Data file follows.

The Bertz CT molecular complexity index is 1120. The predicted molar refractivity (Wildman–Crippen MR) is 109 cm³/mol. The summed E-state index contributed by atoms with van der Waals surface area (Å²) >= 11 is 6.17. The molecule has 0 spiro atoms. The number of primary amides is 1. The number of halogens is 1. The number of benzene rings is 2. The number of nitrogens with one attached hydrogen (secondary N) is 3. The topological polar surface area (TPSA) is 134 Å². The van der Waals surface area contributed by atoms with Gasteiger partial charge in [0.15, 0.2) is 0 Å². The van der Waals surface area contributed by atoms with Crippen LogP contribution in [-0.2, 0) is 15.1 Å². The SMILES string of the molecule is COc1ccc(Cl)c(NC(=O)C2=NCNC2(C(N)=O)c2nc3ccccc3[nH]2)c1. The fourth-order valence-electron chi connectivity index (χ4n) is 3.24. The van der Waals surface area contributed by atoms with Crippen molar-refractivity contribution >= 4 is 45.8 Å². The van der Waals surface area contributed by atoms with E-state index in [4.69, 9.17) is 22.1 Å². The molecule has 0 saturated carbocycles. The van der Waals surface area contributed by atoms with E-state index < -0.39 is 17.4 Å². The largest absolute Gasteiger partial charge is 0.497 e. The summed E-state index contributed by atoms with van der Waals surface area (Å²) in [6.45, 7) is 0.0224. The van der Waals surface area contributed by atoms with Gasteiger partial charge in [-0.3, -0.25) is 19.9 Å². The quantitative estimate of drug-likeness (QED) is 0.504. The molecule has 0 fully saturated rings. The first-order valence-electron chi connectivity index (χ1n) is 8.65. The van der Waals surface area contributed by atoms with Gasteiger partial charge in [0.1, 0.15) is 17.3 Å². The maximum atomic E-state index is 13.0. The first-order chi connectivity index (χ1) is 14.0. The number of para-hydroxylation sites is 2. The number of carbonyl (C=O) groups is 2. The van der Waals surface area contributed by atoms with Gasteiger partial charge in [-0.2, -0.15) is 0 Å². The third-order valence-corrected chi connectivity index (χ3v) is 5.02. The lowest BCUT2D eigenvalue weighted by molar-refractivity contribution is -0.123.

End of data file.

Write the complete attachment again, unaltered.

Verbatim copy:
The Bertz CT molecular complexity index is 1120. The predicted molar refractivity (Wildman–Crippen MR) is 109 cm³/mol. The summed E-state index contributed by atoms with van der Waals surface area (Å²) >= 11 is 6.17. The molecule has 0 spiro atoms. The number of primary amides is 1. The number of halogens is 1. The number of benzene rings is 2. The number of nitrogens with one attached hydrogen (secondary N) is 3. The topological polar surface area (TPSA) is 134 Å². The van der Waals surface area contributed by atoms with Gasteiger partial charge in [0.15, 0.2) is 0 Å². The van der Waals surface area contributed by atoms with Crippen LogP contribution in [-0.2, 0) is 15.1 Å². The SMILES string of the molecule is COc1ccc(Cl)c(NC(=O)C2=NCNC2(C(N)=O)c2nc3ccccc3[nH]2)c1. The fourth-order valence-electron chi connectivity index (χ4n) is 3.24. The van der Waals surface area contributed by atoms with Crippen molar-refractivity contribution >= 4 is 45.8 Å². The van der Waals surface area contributed by atoms with E-state index in [4.69, 9.17) is 22.1 Å². The molecule has 0 saturated carbocycles. The van der Waals surface area contributed by atoms with E-state index < -0.39 is 17.4 Å². The largest absolute Gasteiger partial charge is 0.497 e. The summed E-state index contributed by atoms with van der Waals surface area (Å²) in [6.45, 7) is 0.0224. The van der Waals surface area contributed by atoms with Gasteiger partial charge in [-0.3, -0.25) is 19.9 Å². The quantitative estimate of drug-likeness (QED) is 0.504. The molecule has 0 fully saturated rings. The first-order valence-electron chi connectivity index (χ1n) is 8.65. The van der Waals surface area contributed by atoms with Gasteiger partial charge in [0.1, 0.15) is 17.3 Å². The maximum atomic E-state index is 13.0. The first-order chi connectivity index (χ1) is 14.0. The number of para-hydroxylation sites is 2. The number of carbonyl (C=O) groups is 2. The van der Waals surface area contributed by atoms with Gasteiger partial charge in [-0.2, -0.15) is 0 Å². The third-order valence-corrected chi connectivity index (χ3v) is 5.02. The lowest BCUT2D eigenvalue weighted by molar-refractivity contribution is -0.123.